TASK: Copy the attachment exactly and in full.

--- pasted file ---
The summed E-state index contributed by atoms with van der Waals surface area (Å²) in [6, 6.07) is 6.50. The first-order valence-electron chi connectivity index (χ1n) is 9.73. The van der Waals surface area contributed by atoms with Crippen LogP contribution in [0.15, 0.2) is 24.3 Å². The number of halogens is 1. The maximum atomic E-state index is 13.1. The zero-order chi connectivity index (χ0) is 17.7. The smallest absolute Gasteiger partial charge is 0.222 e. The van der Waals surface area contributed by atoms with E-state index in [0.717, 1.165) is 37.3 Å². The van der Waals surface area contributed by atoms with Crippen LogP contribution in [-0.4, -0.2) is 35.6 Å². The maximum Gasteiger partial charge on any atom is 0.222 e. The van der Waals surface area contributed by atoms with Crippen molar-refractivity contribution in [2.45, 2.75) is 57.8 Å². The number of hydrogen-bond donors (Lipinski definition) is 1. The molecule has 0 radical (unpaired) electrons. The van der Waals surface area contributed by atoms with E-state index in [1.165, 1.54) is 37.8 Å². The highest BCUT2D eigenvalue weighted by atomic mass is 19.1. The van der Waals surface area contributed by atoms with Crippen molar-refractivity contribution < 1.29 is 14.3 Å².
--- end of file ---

The summed E-state index contributed by atoms with van der Waals surface area (Å²) in [6, 6.07) is 6.50. The first-order valence-electron chi connectivity index (χ1n) is 9.73. The van der Waals surface area contributed by atoms with Crippen LogP contribution in [0.15, 0.2) is 24.3 Å². The number of halogens is 1. The maximum atomic E-state index is 13.1. The zero-order chi connectivity index (χ0) is 17.7. The smallest absolute Gasteiger partial charge is 0.222 e. The van der Waals surface area contributed by atoms with E-state index in [0.717, 1.165) is 37.3 Å². The van der Waals surface area contributed by atoms with Crippen LogP contribution in [-0.4, -0.2) is 35.6 Å². The maximum Gasteiger partial charge on any atom is 0.222 e. The van der Waals surface area contributed by atoms with Crippen molar-refractivity contribution in [2.45, 2.75) is 57.8 Å². The number of hydrogen-bond donors (Lipinski definition) is 1. The molecule has 0 radical (unpaired) electrons. The van der Waals surface area contributed by atoms with E-state index in [1.165, 1.54) is 37.8 Å². The highest BCUT2D eigenvalue weighted by atomic mass is 19.1. The van der Waals surface area contributed by atoms with Crippen molar-refractivity contribution < 1.29 is 14.3 Å².